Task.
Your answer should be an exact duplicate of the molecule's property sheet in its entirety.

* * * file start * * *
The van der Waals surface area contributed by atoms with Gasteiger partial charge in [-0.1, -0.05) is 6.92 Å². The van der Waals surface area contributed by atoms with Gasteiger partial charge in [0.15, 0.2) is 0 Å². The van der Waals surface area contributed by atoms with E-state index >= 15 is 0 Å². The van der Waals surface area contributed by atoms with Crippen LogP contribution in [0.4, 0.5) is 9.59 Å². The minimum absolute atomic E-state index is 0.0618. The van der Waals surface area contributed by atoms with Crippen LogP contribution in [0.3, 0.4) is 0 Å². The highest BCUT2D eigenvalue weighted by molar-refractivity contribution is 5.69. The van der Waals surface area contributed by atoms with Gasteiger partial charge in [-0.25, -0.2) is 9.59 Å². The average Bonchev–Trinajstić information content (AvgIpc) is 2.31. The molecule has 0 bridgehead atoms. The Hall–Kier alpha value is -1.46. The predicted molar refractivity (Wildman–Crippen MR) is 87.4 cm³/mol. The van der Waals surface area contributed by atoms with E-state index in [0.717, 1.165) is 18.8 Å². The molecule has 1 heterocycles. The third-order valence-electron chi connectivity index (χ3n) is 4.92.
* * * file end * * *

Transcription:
The van der Waals surface area contributed by atoms with Gasteiger partial charge in [-0.1, -0.05) is 6.92 Å². The van der Waals surface area contributed by atoms with Gasteiger partial charge in [0.15, 0.2) is 0 Å². The van der Waals surface area contributed by atoms with E-state index >= 15 is 0 Å². The van der Waals surface area contributed by atoms with Crippen LogP contribution in [0.4, 0.5) is 9.59 Å². The minimum absolute atomic E-state index is 0.0618. The van der Waals surface area contributed by atoms with Crippen LogP contribution in [0.3, 0.4) is 0 Å². The highest BCUT2D eigenvalue weighted by molar-refractivity contribution is 5.69. The van der Waals surface area contributed by atoms with Gasteiger partial charge in [-0.25, -0.2) is 9.59 Å². The average Bonchev–Trinajstić information content (AvgIpc) is 2.31. The molecule has 0 bridgehead atoms. The Hall–Kier alpha value is -1.46. The predicted molar refractivity (Wildman–Crippen MR) is 87.4 cm³/mol. The van der Waals surface area contributed by atoms with E-state index in [0.717, 1.165) is 18.8 Å². The molecule has 1 heterocycles. The third-order valence-electron chi connectivity index (χ3n) is 4.92.